CADE wins an international award for its Guide for Fighting Cartels in Procurements
The Guide for Fighting Cartels in Procurements, issued by the Administrative Council for Economic Defense (CADE), was awarded first place in the category “Best Soft Law – Concerted Practices” on the Antitrust Writing Awards that happened today (5 October). The Guide also won an award in the category “Soft Law – Readers’ Choice”. The traditional award are presented at annual events by Concurrences, the independent legal publisher dedicated to antitrust law and competition economics.
The category “Best Soft Law” presents a selection of the most interesting enforcement practices issued by competition agencies around the world, such as guidelines and market studies. In this year’s edition, alongside CADE’s guide, works elaborated by the antitrust authorities from Hong Kong, Peru and Lithuania competed for the award in the subcategory “Concerted Practices”.
According to the president of CADE, Alexandre Barreto, fighting cartels is a priority on the elaboration of public policies related to the defence of competition in Brazil. “The Guide for Fighting Cartels in Procurements is aimed at assembling the experience gained by CADE during the more than twenty years it has been fighting cartels, especially the experience related to collusion in government procurement processes.”
CADE has already won in the same category twice in 2017 and 2018 with its Guideline for Cease and Desist Agreements (TCC) and its Search and Seizure Guide. In addition, CADE has been a finalist in the 2016, 2017 and 2019 editions with the Guidelines for Competition Compliance Programs, Guidelines for the Analysis of Previous Consummation of Merger Transactions and the Guidelines for Antitrust Remedies, respectively.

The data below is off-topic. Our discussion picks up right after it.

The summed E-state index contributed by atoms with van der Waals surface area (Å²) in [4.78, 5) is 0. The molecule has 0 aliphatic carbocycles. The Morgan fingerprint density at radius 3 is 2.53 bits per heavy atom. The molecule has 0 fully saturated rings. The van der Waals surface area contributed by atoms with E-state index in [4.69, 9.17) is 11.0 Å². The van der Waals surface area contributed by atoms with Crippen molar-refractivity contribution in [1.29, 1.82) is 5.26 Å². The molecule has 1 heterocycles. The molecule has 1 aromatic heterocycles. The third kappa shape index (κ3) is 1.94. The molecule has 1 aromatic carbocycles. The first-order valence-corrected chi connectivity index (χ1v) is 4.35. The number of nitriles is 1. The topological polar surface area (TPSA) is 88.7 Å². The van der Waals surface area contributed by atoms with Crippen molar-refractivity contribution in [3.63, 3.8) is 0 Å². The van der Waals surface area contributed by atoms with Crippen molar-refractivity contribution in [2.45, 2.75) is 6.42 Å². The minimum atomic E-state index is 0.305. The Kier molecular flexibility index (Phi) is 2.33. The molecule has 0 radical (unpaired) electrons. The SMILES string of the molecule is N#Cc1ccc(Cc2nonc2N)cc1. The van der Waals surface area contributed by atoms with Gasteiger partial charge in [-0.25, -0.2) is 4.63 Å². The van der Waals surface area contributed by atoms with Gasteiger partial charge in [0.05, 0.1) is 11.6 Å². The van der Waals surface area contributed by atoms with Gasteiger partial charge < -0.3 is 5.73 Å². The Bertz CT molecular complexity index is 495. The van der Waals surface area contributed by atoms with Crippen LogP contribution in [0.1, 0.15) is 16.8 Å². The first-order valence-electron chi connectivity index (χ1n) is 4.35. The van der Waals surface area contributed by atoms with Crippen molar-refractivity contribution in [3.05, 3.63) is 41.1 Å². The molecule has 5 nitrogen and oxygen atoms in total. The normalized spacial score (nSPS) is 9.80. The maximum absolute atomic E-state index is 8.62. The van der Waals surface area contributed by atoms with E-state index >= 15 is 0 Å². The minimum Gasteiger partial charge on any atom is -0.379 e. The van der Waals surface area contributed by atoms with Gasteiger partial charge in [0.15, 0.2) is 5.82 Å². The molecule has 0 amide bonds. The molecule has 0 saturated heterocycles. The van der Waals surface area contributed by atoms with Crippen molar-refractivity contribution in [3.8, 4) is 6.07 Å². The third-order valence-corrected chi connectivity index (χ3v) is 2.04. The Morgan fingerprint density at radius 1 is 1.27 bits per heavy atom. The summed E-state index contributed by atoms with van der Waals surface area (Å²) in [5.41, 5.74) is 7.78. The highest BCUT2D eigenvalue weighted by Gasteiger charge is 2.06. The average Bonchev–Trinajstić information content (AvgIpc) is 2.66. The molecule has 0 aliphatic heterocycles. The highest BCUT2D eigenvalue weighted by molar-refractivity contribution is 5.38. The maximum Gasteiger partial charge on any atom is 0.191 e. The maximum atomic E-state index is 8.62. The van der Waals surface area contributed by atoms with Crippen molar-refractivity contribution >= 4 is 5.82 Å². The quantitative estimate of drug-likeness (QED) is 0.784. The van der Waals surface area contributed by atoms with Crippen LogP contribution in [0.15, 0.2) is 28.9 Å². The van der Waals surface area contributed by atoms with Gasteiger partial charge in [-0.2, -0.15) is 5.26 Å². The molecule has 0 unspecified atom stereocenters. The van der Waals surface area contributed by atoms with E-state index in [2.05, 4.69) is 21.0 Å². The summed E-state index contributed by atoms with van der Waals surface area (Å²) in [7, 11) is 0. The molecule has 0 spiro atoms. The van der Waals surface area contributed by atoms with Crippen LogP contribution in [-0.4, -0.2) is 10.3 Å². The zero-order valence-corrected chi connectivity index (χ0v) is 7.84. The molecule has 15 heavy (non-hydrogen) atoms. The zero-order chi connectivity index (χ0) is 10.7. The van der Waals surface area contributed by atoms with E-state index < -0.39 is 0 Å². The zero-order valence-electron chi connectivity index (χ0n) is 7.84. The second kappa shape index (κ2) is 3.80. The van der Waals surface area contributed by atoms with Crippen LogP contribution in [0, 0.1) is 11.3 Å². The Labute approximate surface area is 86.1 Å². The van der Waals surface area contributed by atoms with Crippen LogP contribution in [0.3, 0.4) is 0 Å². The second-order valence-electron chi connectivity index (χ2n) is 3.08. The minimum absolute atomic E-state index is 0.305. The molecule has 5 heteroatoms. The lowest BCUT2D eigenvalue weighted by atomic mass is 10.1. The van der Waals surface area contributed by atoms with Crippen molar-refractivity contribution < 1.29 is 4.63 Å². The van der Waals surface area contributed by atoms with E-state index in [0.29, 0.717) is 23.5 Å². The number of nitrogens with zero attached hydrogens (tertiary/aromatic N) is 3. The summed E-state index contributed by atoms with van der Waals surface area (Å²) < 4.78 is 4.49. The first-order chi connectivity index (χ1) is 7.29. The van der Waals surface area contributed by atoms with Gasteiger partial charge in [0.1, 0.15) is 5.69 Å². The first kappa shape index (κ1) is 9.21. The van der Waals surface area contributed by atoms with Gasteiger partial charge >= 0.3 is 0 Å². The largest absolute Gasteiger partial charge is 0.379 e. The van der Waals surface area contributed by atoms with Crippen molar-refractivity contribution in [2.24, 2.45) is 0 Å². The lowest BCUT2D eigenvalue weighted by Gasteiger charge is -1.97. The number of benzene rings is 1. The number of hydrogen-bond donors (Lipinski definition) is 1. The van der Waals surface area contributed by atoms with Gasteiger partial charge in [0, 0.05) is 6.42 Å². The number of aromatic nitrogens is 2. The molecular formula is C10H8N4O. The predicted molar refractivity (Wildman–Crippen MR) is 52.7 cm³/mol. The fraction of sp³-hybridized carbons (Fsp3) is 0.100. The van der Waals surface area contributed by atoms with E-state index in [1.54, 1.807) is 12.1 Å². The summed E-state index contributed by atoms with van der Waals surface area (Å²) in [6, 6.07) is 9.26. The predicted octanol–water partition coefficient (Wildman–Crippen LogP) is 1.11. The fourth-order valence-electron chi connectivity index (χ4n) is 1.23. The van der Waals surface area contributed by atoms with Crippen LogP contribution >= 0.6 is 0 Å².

The winning publication
Released in December 2019, the Guide for Fighting Cartels in Procurements is aimed at assembling the agency’s experience on fighting cartels in government procurement processes.
The Guide’s main goal is to instruct and assist all parties involved in organizing and carrying out public and private procurement processes, such as auctioneers and members of procurement committees, other authorities responsible for investigating and penalizing the illegal conduct, and to society at large, regarding how to recognize the main signs of collusive behavior in procurements, with the intent of improving the chances of cartels being detected, prevented and penalized.
“The Guide is a result of a collaborative effort that took us almost a year. We prepared a more practical and visual document, with illustrations and real cases, to show people that cartels are not an abstract idea distant from our day-to-day reality. Cartels in procurements are very concrete and can cause higher prices for essential goods and services, and waste resources that could be used for different government policies”, states Fernanda Machado, coordinator of the unit responsible for investigating cartel cases in government procurements of the General Superintendence of CADE.
This Monday (5 October), CADE also released the English version of the Guide for Fighting Cartels in Procurements.